Testing the Car

Featured, General, Programing / Sunday, April 11th, 2021

Great execution is a result of great preparation. As the weather in Seattle gets warmer, our opportunities to experiment with the car are expanding. With spring break around the corner, we are arranging to test the car in anticipation of the race this summer. Before going to Texas in July, it’s vital that the team collects test data and utilizes it to optimize the car’s performance and efficiency. We do this by completing several trials on a practice track or parking lot and recording live data points from the car as it drives. We collect data on each parameter we need to know (or think we need to know) during the real race, ranging from motor temperature and solar amperage to power draw and the status of our cruise control. We also test our ‘periphery systems’, such as the radios and supplemental battery system to ensure every aspect of the car works smoothly. One malfunction could cost us first place, so inspecting each and every detail is the key to success. 

Nigel Barnett (12) and Alain Semet drive the car around the neighborhood during a quick test run.

The first step in testing the car is deciding what we want to test. Currently, our Arduino code sends more than forty unique parameters from the car’s management system to our MySQL, the telemetry system’s storage platform. As you can imagine, trying to analyze data from forty parameters would be very time consuming, not to mention unnecessary since only some bear importance in this stage of constructing the car. To keep ourselves focused on what matters most, we reduced the figure of forty to just eleven. As of now, the major parameters we plan on recording include battery percentage, amps, distance, and of course, time.

You might be wondering what “ordering the parameters” refers to. Well, once we drive the car around, we send the data to our MySQL database. MySQL acts as a storage platform for our hundreds of lines of data; the code sends out info every second. MySQL takes all the data points it receives and formats them into columns and rows within tables. However, that is not the only purpose of MySQL. As you can see below, it’s quite overwhelming to look at multiple columns, each with 500 lines, and understand what each one means. During the race, it’s hard to communicate to the driver how to adjust their speed, cruise control, braking, etc. when all we see is a list of decimals.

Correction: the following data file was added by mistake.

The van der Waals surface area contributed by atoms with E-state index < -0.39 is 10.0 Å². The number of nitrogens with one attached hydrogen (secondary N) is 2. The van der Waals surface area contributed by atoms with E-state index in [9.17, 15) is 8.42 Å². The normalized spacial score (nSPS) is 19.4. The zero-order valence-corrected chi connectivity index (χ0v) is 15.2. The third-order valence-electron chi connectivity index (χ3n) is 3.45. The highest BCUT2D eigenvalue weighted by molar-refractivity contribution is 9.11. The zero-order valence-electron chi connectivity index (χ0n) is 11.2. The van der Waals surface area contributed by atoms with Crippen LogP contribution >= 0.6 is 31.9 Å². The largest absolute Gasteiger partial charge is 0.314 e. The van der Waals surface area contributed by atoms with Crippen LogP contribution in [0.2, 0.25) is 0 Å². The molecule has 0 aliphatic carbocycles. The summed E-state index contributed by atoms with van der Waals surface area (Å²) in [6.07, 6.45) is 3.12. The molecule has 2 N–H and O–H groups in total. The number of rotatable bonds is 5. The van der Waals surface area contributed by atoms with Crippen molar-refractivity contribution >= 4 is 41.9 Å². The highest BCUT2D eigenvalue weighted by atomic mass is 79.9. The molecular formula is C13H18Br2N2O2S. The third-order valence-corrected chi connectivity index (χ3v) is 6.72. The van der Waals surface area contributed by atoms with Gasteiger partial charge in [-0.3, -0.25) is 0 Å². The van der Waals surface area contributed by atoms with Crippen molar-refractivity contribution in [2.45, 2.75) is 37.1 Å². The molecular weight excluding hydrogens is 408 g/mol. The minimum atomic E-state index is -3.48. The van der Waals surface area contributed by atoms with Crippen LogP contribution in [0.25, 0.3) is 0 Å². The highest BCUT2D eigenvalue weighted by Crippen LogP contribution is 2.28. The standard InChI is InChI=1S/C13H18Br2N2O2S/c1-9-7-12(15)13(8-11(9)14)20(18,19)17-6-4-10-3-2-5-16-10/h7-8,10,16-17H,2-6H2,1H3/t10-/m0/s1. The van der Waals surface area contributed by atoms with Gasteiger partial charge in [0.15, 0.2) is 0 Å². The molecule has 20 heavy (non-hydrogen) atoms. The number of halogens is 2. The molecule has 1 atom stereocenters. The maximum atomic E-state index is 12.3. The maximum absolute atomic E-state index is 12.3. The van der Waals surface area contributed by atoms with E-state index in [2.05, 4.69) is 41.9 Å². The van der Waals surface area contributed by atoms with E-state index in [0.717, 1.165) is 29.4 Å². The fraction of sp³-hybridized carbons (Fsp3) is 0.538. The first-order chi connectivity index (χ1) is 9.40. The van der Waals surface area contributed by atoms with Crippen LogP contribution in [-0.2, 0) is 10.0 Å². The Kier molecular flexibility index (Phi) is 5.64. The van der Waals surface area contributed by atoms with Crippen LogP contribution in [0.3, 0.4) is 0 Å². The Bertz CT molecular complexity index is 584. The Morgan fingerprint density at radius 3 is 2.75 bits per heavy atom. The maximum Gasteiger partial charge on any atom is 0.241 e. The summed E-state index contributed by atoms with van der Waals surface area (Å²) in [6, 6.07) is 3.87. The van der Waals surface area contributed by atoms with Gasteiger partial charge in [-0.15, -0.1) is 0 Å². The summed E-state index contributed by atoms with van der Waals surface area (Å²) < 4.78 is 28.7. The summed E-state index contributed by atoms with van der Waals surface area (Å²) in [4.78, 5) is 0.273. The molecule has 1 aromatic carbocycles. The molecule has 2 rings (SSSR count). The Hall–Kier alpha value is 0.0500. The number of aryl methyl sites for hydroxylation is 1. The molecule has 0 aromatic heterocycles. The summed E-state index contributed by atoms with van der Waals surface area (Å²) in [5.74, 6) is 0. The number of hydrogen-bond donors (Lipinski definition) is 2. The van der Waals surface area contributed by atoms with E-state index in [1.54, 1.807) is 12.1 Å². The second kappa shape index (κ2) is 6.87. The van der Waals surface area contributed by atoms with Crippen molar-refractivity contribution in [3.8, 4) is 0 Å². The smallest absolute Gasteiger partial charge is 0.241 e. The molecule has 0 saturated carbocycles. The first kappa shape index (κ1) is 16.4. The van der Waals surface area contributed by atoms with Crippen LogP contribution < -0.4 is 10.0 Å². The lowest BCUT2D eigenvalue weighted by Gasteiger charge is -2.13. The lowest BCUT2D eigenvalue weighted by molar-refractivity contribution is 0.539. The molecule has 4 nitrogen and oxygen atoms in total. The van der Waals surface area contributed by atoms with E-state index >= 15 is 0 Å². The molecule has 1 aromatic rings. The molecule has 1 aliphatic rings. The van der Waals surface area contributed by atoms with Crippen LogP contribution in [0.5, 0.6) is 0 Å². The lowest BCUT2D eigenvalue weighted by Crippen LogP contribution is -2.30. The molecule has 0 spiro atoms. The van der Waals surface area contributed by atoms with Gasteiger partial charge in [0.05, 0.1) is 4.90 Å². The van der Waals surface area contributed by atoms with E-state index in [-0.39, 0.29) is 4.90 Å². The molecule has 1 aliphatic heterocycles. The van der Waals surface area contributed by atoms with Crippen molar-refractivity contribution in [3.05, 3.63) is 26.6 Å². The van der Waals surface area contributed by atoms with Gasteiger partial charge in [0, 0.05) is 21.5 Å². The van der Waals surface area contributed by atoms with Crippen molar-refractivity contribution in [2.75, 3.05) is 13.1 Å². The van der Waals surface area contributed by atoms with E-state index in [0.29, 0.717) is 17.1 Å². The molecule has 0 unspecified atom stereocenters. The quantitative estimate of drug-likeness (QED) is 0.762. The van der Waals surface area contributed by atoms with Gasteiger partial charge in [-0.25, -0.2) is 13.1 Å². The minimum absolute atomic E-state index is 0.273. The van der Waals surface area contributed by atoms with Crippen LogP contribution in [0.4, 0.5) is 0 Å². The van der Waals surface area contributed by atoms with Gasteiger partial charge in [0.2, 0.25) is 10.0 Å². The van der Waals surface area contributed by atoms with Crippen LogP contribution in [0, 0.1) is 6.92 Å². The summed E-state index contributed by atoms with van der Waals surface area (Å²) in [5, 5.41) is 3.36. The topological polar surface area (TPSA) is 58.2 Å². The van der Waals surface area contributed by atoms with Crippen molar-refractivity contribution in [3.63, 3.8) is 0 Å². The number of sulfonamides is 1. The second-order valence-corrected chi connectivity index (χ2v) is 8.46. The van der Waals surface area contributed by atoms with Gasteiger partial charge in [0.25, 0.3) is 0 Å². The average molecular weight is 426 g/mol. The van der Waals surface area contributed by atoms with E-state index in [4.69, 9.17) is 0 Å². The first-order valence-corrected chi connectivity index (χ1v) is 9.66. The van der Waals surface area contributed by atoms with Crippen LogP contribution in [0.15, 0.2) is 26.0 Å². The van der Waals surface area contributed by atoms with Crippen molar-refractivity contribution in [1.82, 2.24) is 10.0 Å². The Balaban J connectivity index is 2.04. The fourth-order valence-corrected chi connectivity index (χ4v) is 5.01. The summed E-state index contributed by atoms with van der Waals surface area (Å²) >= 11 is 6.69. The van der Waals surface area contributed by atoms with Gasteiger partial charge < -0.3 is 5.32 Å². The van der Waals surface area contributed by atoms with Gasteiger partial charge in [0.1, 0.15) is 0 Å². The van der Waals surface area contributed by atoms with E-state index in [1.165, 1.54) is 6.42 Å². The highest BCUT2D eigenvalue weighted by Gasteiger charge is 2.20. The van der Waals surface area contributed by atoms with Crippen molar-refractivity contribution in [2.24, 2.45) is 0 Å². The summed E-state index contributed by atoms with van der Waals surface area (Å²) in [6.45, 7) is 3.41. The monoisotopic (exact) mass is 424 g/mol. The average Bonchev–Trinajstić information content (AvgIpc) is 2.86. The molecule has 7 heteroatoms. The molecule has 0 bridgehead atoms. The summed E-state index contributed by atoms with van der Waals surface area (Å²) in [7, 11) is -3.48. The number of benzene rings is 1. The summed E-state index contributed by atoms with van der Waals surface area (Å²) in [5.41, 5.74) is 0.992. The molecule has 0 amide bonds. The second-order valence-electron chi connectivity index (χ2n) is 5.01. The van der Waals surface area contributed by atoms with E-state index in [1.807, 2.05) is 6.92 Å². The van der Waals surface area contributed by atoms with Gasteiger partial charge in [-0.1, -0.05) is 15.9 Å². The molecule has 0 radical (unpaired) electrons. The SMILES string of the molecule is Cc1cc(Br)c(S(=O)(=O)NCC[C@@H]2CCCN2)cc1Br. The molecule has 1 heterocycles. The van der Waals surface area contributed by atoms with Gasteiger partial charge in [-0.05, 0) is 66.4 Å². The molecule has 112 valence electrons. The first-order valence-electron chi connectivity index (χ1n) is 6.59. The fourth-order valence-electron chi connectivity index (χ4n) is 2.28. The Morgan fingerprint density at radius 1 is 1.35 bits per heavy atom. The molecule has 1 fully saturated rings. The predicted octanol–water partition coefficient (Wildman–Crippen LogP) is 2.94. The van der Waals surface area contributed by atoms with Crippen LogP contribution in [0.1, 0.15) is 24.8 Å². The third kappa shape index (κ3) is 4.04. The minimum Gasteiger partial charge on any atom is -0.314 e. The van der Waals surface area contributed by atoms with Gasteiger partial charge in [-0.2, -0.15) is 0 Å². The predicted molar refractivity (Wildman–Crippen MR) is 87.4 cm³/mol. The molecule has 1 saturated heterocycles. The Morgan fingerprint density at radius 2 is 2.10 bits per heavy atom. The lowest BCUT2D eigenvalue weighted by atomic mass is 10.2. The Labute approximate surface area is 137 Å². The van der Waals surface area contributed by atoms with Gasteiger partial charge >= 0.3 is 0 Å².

Our MySQL database seen through DataGrip

This is why we use MySQL as a waystation between the car and an online visualization website called Grafana. Using Grafana, data is displayed in a legible and aesthetically pleasing manner. Grafana pulls figures from MySQL and turns them into easy-to-read graphs, gauges, bar charts, maps, and buttons which constantly update every second to give us the most up to date information possible. We can look back at graphs after driving the car to see what needs to be improved, and they are also a great tool at our disposal during the live race, as they constantly update to show the energy being used by the car, the battery percentage, and several other crucial stats.

Graphs on Grafana displaying data trends over time

Analyzing these graphs after our test will not only show us how our motor temperature and battery percentage are impacted over time, but we will also see how power draw varies at different speed intervals, whether one or two motors is more efficient, and our total efficiency. Testing will provide us with an abundance of insights into how our car performs, as well as its strong points and drawbacks. Stay tuned to hear how it goes!

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